A limitation of the measurement technique is that the probe only sampled a relatively small volume of bone. It was difficult to be sure of the exact measurement volume. Also, O2 concentration was used as a surrogate marker of the blood supply. If the blood supply is interrupted, there is a sudden reduction as O2 is metabolised, but it cannot be assumed that there is a one-to-one relationship between the O2 concentration and blood supply. However, for bone-cell viability measurement of the O2 tension is probably more important than a precise measurement of the blood supply.
There were some surprising results. In all 12 patients, there was a significant increase in the mean oxygenation concentration in the femoral head during the surgical approach. This differed from the finding in the previous study on the posterior approach.17 In part, this may be explained by differences in the technique of anaesthesia between the two studies. The posterior approach was performed under general anaesthesia and intubation while in the current study spinal anaesthesia and a face mask were used. All the patients who had been intubated had baseline oxygenation levels of 40%, corresponding to the anaesthetic gas mix, whereas the baseline levels were considerably lower when the face mask was used. We found that the anterolateral approach resulted in a mean increase in oxygenation of the femoral head of 41%. This was of short duration and appeared to follow dislocation and positioning of the leg for acetabular preparation. A possible explanation for this observation is that the arterial supply through the deep branch of the medial femoral circumflex artery persisted while venous flow became occluded because of the position of the leg after dislocation. This could have produced an increase in the proportion of arterial blood in the femoral head until venous occlusion caused an increased pressure within the femoral head which then secondarily obstructed arterial flow. After this temporary increase in O2 concentration, the oxygenation levels gradually reduced until the leg was straightened which restored blood flow. We also recorded variability in the initial oxygenation of the femoral bone. Some of the patients had a relatively low O2 concentration recorded at the start of the procedure, suggesting that their bones were poorly perfused.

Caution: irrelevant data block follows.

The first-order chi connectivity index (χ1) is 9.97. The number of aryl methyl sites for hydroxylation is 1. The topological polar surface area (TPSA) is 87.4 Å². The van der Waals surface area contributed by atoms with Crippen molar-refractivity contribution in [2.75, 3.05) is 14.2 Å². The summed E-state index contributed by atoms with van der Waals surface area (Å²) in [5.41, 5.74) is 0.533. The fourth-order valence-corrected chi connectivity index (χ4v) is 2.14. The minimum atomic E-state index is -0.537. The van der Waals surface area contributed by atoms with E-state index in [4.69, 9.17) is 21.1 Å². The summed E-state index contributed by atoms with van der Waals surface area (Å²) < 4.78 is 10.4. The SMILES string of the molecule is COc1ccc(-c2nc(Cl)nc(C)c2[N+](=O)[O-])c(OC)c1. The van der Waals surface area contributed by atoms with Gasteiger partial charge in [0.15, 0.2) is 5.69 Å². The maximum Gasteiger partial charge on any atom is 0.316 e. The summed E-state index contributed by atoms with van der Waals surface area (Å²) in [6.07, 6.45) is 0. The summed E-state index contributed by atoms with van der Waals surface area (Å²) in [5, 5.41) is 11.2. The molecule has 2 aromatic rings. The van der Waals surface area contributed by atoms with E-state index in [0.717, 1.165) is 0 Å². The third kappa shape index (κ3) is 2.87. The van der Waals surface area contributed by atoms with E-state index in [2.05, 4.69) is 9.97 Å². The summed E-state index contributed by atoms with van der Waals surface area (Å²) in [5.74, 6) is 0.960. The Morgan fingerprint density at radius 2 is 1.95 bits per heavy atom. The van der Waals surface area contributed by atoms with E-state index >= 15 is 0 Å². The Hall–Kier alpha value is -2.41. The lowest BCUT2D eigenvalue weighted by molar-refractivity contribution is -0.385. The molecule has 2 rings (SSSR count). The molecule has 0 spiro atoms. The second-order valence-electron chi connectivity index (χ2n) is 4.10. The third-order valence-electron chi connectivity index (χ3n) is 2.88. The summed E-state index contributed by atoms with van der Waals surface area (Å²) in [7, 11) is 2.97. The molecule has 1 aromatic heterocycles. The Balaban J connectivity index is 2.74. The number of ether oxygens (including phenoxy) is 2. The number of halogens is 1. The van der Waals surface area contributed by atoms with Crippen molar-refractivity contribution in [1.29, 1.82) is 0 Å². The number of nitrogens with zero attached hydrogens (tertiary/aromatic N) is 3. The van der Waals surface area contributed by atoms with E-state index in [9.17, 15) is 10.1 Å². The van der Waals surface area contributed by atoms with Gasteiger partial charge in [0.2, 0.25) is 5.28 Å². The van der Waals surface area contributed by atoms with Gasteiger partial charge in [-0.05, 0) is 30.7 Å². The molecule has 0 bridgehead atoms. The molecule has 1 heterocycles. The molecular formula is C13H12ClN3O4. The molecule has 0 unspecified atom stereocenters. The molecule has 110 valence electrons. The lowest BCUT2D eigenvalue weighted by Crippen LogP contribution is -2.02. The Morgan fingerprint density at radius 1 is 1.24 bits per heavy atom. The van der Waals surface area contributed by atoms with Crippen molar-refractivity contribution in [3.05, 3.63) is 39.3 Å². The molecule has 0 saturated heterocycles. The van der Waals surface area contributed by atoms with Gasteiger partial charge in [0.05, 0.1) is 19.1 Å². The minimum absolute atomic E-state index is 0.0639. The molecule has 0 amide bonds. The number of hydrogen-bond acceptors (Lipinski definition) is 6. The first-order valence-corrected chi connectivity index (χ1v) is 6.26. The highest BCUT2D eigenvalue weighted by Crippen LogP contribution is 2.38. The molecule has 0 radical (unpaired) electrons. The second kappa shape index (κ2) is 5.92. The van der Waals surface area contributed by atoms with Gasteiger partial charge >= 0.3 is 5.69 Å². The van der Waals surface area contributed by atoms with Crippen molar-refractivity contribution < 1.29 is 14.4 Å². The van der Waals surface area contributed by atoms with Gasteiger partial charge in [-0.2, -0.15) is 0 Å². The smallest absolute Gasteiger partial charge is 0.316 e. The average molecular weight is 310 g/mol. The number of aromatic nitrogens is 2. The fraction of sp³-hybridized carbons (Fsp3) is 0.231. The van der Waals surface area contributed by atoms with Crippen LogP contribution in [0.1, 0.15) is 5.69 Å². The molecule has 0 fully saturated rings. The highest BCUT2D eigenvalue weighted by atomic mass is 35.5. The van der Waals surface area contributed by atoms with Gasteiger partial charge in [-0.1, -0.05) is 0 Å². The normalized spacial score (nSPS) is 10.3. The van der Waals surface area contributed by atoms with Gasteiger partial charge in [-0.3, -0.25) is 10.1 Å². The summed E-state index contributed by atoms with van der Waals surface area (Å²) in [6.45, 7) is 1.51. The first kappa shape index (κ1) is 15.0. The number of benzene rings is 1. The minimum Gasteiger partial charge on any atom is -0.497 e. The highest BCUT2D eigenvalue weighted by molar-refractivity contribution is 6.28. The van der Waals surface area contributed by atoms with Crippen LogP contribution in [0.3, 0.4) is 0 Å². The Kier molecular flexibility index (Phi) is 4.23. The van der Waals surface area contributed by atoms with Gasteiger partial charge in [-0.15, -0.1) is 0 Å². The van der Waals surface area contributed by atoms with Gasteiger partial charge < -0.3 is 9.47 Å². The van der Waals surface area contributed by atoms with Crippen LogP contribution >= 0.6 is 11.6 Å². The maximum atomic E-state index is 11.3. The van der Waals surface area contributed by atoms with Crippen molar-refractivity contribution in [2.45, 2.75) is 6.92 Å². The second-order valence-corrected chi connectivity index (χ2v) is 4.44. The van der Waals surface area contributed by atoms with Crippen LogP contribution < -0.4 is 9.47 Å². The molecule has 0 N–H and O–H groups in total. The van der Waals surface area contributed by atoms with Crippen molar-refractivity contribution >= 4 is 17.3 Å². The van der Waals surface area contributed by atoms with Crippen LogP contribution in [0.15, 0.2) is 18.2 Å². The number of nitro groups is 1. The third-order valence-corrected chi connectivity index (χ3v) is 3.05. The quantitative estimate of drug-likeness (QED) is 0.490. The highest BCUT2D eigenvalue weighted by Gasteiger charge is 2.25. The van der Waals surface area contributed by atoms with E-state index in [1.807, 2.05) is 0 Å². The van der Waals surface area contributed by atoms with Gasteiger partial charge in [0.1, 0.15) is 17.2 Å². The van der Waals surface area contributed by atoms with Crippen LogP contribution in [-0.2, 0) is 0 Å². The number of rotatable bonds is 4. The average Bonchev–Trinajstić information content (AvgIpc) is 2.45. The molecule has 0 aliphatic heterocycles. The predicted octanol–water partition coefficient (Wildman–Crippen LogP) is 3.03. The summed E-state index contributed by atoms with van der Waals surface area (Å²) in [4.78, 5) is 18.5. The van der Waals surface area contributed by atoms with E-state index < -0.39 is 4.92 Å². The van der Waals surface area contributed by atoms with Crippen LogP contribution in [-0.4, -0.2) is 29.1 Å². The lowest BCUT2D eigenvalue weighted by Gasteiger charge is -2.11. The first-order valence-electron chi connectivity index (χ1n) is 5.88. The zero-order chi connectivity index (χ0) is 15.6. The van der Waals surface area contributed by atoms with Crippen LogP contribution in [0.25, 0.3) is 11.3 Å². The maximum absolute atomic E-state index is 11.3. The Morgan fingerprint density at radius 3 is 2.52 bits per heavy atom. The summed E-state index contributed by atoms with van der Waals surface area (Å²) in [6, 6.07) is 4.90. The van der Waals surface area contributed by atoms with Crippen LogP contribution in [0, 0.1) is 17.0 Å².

As previously shown by Notzli et al,23 our data demonstrated that positioning of the leg had a significant effect upon the oxygen concentration during the anterolateral approach. Blood flow was restricted by hyper-rotation of the hip, and restored once the leg was straightened. External rotation of the leg, which was considerably more than that possible with the joint intact, may have led to obstruction of the medial circumflex femoral artery. Since the oxygenation rapidly recovered, this suggested that the artery remained intact.
The measurements made in the iliac crest showed that there were no changes in the O2 concentration in this location during the entire procedure. This was expected and demonstrated that the measurement system was functioning correctly.
Complications of hip resurfacing such as fracture of the femoral neck and AVN may be reduced by adopting surgical approaches intended to preserve the blood supply. The anterolateral approach disrupts the blood supply to the femoral head less than the posterior approach in patients undergoing hip resurfacing. The latter is advocated for resurfacing since it provides good visualisation. Adoption of a different approach should be performed with caution, since resurfacing can be a challenging procedure. In addition, some authors report that the anterolateral approach adversely affects abductor function.24 We are currently investigating the blood supply in other approaches for hip resurfacing.
Funding for this project was provided by BUPA Foundation, The Furlong Research Foundation and Smith and Nephew Ltd.
Although none of the authors has received or will receive benefits for personal or professional use from a commercial party related directly or indirectly to the subject of this article, benefits have been or will be received but will be directed solely to a research fund, foundation, educational institution, or other nonprofit organisation with which one or more of the authors are associated.
- Received November 29, 2006.
- Accepted May 14, 2007.
- © 2007 British Editorial Society of Bone and Joint Surgery